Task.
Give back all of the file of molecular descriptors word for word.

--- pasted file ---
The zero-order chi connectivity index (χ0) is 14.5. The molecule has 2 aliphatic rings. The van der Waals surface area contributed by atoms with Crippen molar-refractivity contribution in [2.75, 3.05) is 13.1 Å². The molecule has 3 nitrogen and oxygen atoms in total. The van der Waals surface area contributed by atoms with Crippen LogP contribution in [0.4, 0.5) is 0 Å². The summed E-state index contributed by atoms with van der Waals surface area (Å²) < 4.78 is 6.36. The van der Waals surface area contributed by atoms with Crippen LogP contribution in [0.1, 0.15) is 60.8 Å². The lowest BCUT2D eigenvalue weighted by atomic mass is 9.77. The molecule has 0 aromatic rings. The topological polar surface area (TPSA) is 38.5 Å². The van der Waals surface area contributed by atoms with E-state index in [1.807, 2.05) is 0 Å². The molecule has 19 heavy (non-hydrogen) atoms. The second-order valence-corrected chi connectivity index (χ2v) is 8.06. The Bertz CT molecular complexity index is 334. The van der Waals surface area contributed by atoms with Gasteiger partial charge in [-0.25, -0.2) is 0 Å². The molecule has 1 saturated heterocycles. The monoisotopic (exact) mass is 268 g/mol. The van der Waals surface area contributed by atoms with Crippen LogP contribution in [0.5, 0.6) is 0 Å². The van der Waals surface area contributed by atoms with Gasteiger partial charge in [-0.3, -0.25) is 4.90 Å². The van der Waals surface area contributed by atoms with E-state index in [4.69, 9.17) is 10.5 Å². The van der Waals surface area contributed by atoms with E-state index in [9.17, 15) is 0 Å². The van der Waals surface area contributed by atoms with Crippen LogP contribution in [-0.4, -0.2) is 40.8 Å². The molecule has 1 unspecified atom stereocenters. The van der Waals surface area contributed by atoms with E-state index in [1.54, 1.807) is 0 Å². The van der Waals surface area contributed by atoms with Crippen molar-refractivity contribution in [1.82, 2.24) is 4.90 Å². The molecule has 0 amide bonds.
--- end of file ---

The zero-order chi connectivity index (χ0) is 14.5. The molecule has 2 aliphatic rings. The van der Waals surface area contributed by atoms with Crippen molar-refractivity contribution in [2.75, 3.05) is 13.1 Å². The molecule has 3 nitrogen and oxygen atoms in total. The van der Waals surface area contributed by atoms with Crippen LogP contribution in [0.4, 0.5) is 0 Å². The summed E-state index contributed by atoms with van der Waals surface area (Å²) < 4.78 is 6.36. The van der Waals surface area contributed by atoms with Crippen LogP contribution in [0.1, 0.15) is 60.8 Å². The lowest BCUT2D eigenvalue weighted by atomic mass is 9.77. The molecule has 0 aromatic rings. The topological polar surface area (TPSA) is 38.5 Å². The van der Waals surface area contributed by atoms with E-state index in [1.807, 2.05) is 0 Å². The molecule has 19 heavy (non-hydrogen) atoms. The second-order valence-corrected chi connectivity index (χ2v) is 8.06. The Bertz CT molecular complexity index is 334. The van der Waals surface area contributed by atoms with Gasteiger partial charge in [-0.25, -0.2) is 0 Å². The molecule has 1 saturated heterocycles. The monoisotopic (exact) mass is 268 g/mol. The van der Waals surface area contributed by atoms with Crippen LogP contribution in [0.5, 0.6) is 0 Å². The van der Waals surface area contributed by atoms with Gasteiger partial charge in [-0.3, -0.25) is 4.90 Å². The van der Waals surface area contributed by atoms with E-state index in [4.69, 9.17) is 10.5 Å². The van der Waals surface area contributed by atoms with E-state index in [9.17, 15) is 0 Å². The van der Waals surface area contributed by atoms with Crippen LogP contribution in [-0.4, -0.2) is 40.8 Å². The molecule has 1 unspecified atom stereocenters. The van der Waals surface area contributed by atoms with E-state index in [1.54, 1.807) is 0 Å². The van der Waals surface area contributed by atoms with Crippen molar-refractivity contribution in [1.82, 2.24) is 4.90 Å². The molecule has 0 amide bonds.